Stories such as these are rare in villages like Konia, which lies in Uttar Pradesh’s Varanasi district.

Chandra Devi actually mustered the courage to separate from her violent husband. But this would not have happened if she had not received a modest bank loan to start a small business.

In the neighbouring village of Ayan, Neetu Devi’s dream of giving her children a better life than hers came true when she was able to send them to a private school, thanks to a small dairy business she started, again with the help of a loan.

Miles away in Bhojpuri village in Bihar, Suleha Khatun, an uneducated widow, used her loan to improve her earnings by opening a grocery shop, which in turn made it possible for her to send her daughter for higher education.

Information technology and the innovative use of the ubiquitous mobile phone are bringing banking to the doorsteps of people living below the poverty line in states like Uttar Pradesh and Bihar. In the process, poor women are now being increasingly brought into the banking fold. They are able to economically empower themselves by opening their own savings accounts, access micro-credit schemes and start small businesses of their own.

“Mobile phones have helped to reach out to those village women who would have never thought they could ever engage with the bank. It has become a game changer considering the socio-economic barriers and cultural norms that prevent them from engaging with formal banking services,” remarks Mukul Jaiswal, Managing Director, Cashpor Micro Credit, a not-for-profit microfinance institution based in Varanasi. The organisation is currently working on the financial inclusion of women in rural Uttar Pradesh and Bihar. 

For rural women in India, mobile phones are proving to be game changers in more ways than one. Pic: Swapna Majumdar/WFS

Cashpor has helped over 1,57,968 women, between the ages of 20 and 60, to open a savings account through their mobile phones over the last two years. Of them, 47 per cent belong to the Scheduled Castes and 34 per cent to Other Backward Classes. What Cashpor had realised, according to Jaiswal, was that poor women required a range of financial services, from microcredit and small bank loans to better earning opportunities.

Traditionally, women would safeguard their hard earned income, so that it could help them tide over sudden crises, by hiding it somewhere in the house – sometimes with disastrous consequences. It was to address this unmet banking need that Cashpor began to work only with rural women living below the poverty line (BPL) who have no previous access to any kind of financial service.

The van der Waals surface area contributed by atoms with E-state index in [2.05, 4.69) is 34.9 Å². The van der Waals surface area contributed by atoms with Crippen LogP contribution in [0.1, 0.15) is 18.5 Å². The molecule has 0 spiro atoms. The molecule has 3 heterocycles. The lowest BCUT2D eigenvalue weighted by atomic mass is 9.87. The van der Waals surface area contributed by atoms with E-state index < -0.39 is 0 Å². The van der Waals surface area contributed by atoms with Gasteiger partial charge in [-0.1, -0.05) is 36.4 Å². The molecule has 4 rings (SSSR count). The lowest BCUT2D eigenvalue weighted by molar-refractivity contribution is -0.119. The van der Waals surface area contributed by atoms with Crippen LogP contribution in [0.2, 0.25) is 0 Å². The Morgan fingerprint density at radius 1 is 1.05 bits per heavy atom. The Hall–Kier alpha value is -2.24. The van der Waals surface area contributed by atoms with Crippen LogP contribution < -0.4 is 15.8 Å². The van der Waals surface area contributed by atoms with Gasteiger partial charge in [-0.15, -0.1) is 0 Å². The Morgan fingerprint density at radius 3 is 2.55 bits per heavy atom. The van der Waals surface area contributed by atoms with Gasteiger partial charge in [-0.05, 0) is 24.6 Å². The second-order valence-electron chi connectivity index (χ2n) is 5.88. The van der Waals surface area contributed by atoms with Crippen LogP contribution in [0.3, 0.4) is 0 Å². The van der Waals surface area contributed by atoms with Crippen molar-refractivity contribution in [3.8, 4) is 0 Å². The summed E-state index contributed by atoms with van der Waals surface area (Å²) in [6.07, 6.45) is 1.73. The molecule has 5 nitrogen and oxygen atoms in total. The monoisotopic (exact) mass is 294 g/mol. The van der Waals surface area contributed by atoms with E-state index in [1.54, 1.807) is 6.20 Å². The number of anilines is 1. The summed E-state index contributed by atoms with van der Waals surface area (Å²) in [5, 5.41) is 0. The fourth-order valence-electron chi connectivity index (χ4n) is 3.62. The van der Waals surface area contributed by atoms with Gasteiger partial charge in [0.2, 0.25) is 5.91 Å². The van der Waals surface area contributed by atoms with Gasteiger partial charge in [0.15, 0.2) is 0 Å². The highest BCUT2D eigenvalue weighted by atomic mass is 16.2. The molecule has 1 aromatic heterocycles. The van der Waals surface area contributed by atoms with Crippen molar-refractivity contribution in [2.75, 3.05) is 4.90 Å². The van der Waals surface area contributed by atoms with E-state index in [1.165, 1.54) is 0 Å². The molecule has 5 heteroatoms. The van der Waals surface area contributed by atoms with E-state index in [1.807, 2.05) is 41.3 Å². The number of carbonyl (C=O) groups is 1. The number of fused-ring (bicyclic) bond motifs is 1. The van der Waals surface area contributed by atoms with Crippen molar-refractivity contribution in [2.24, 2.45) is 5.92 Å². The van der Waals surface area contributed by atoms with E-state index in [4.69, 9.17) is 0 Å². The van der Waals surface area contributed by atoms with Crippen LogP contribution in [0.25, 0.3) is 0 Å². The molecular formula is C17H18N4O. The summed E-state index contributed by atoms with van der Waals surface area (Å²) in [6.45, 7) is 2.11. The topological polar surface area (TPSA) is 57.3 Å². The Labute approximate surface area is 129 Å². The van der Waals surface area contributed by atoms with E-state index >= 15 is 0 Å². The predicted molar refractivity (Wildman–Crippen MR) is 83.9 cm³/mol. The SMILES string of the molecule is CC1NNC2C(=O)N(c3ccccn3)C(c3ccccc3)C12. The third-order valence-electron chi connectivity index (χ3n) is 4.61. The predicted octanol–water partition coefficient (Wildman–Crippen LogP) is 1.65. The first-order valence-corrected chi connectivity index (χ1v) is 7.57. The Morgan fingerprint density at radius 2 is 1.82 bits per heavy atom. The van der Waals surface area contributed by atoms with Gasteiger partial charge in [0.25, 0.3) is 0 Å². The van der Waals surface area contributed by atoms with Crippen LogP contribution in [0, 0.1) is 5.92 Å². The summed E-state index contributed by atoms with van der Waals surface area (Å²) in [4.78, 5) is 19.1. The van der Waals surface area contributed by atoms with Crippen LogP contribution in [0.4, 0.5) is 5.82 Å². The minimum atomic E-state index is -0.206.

Another important reason for working with such women was their financial discipline. Observes Jaiswal, “Women are good borrowers and savers because they think of their children’s future and education. They don’t gamble or drink and are, therefore, more responsible and will always think of their family first. It is an established fact that increasing women’s access to financial resources leads to higher investments in children’s health, nutrition and education.”

New communications technology has played an important role in connecting Cashpor to these rural women. Before mobile phones became commonly owned, Cashpor’s outreach and impact was limited.

“Our staff could not handle more than a certain number of clients at one go because of all the paperwork involved. In 2010, we were processing 280-300 applications monthly. Since mobile technology was adopted in 2011, in collaboration with ICICI bank and its technical support partner Eko, this microfinance institution has expanded its reach as a banking intermediary and applications have increased from 371 in 2010-11 to 542 in 2012-13,” Jaiswal reveals. The number of new members has also been rising – from 48,465 in 2010-11 to 98,420 in 2012-13.